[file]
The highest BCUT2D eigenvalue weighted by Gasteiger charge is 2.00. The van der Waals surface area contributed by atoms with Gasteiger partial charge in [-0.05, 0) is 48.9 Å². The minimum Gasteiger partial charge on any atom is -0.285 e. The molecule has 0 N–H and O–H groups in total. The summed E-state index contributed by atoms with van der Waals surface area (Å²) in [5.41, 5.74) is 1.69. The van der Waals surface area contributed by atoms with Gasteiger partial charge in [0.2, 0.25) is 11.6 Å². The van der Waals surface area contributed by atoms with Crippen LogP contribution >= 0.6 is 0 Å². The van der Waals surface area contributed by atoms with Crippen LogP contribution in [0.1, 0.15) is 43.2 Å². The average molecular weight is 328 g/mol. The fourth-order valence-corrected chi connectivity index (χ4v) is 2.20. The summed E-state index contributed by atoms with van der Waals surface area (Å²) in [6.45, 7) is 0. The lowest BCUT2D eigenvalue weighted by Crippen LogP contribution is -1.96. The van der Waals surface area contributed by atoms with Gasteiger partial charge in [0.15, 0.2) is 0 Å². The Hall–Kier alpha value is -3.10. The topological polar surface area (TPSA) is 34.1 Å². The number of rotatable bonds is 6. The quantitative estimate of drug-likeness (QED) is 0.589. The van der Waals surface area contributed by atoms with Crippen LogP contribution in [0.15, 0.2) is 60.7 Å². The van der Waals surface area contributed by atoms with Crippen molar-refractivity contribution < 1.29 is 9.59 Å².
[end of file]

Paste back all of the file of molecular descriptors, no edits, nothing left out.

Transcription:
The highest BCUT2D eigenvalue weighted by Gasteiger charge is 2.00. The van der Waals surface area contributed by atoms with Gasteiger partial charge in [-0.05, 0) is 48.9 Å². The minimum Gasteiger partial charge on any atom is -0.285 e. The molecule has 0 N–H and O–H groups in total. The summed E-state index contributed by atoms with van der Waals surface area (Å²) in [5.41, 5.74) is 1.69. The van der Waals surface area contributed by atoms with Gasteiger partial charge in [0.2, 0.25) is 11.6 Å². The van der Waals surface area contributed by atoms with Crippen LogP contribution >= 0.6 is 0 Å². The van der Waals surface area contributed by atoms with Crippen LogP contribution in [0.1, 0.15) is 43.2 Å². The average molecular weight is 328 g/mol. The fourth-order valence-corrected chi connectivity index (χ4v) is 2.20. The summed E-state index contributed by atoms with van der Waals surface area (Å²) in [6.45, 7) is 0. The lowest BCUT2D eigenvalue weighted by Crippen LogP contribution is -1.96. The van der Waals surface area contributed by atoms with Gasteiger partial charge in [0.15, 0.2) is 0 Å². The Hall–Kier alpha value is -3.10. The topological polar surface area (TPSA) is 34.1 Å². The number of rotatable bonds is 6. The quantitative estimate of drug-likeness (QED) is 0.589. The van der Waals surface area contributed by atoms with Crippen LogP contribution in [0.15, 0.2) is 60.7 Å². The van der Waals surface area contributed by atoms with Crippen molar-refractivity contribution < 1.29 is 9.59 Å².